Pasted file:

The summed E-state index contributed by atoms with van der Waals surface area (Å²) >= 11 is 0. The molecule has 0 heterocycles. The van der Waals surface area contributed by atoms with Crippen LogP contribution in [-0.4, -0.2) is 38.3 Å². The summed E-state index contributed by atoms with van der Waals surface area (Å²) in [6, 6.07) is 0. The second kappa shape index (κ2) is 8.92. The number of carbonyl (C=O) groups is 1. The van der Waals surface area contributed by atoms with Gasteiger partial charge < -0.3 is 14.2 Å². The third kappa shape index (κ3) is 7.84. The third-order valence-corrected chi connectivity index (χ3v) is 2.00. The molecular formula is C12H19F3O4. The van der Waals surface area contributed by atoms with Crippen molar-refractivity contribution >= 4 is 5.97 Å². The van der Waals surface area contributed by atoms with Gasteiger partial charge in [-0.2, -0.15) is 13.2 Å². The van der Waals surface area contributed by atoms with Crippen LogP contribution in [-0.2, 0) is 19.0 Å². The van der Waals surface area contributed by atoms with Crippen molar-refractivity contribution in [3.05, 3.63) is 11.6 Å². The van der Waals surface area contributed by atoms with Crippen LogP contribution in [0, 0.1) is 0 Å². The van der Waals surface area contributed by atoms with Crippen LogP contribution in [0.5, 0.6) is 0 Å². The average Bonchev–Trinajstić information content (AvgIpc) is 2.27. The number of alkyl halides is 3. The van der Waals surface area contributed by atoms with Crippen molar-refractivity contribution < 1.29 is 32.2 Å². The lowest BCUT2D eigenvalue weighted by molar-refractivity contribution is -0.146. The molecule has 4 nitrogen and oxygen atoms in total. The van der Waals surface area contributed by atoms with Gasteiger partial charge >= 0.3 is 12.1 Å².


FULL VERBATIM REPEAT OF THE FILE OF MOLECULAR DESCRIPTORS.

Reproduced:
The summed E-state index contributed by atoms with van der Waals surface area (Å²) >= 11 is 0. The molecule has 0 heterocycles. The van der Waals surface area contributed by atoms with Crippen LogP contribution in [-0.4, -0.2) is 38.3 Å². The summed E-state index contributed by atoms with van der Waals surface area (Å²) in [6, 6.07) is 0. The second kappa shape index (κ2) is 8.92. The number of carbonyl (C=O) groups is 1. The van der Waals surface area contributed by atoms with Gasteiger partial charge < -0.3 is 14.2 Å². The third kappa shape index (κ3) is 7.84. The third-order valence-corrected chi connectivity index (χ3v) is 2.00. The molecular formula is C12H19F3O4. The van der Waals surface area contributed by atoms with Crippen molar-refractivity contribution >= 4 is 5.97 Å². The van der Waals surface area contributed by atoms with Gasteiger partial charge in [-0.2, -0.15) is 13.2 Å². The van der Waals surface area contributed by atoms with Crippen LogP contribution in [-0.2, 0) is 19.0 Å². The van der Waals surface area contributed by atoms with Crippen molar-refractivity contribution in [3.05, 3.63) is 11.6 Å². The van der Waals surface area contributed by atoms with Crippen LogP contribution in [0, 0.1) is 0 Å². The van der Waals surface area contributed by atoms with Crippen LogP contribution in [0.5, 0.6) is 0 Å². The average Bonchev–Trinajstić information content (AvgIpc) is 2.27. The number of alkyl halides is 3. The van der Waals surface area contributed by atoms with Crippen molar-refractivity contribution < 1.29 is 32.2 Å². The lowest BCUT2D eigenvalue weighted by molar-refractivity contribution is -0.146. The molecule has 4 nitrogen and oxygen atoms in total. The van der Waals surface area contributed by atoms with Gasteiger partial charge >= 0.3 is 12.1 Å².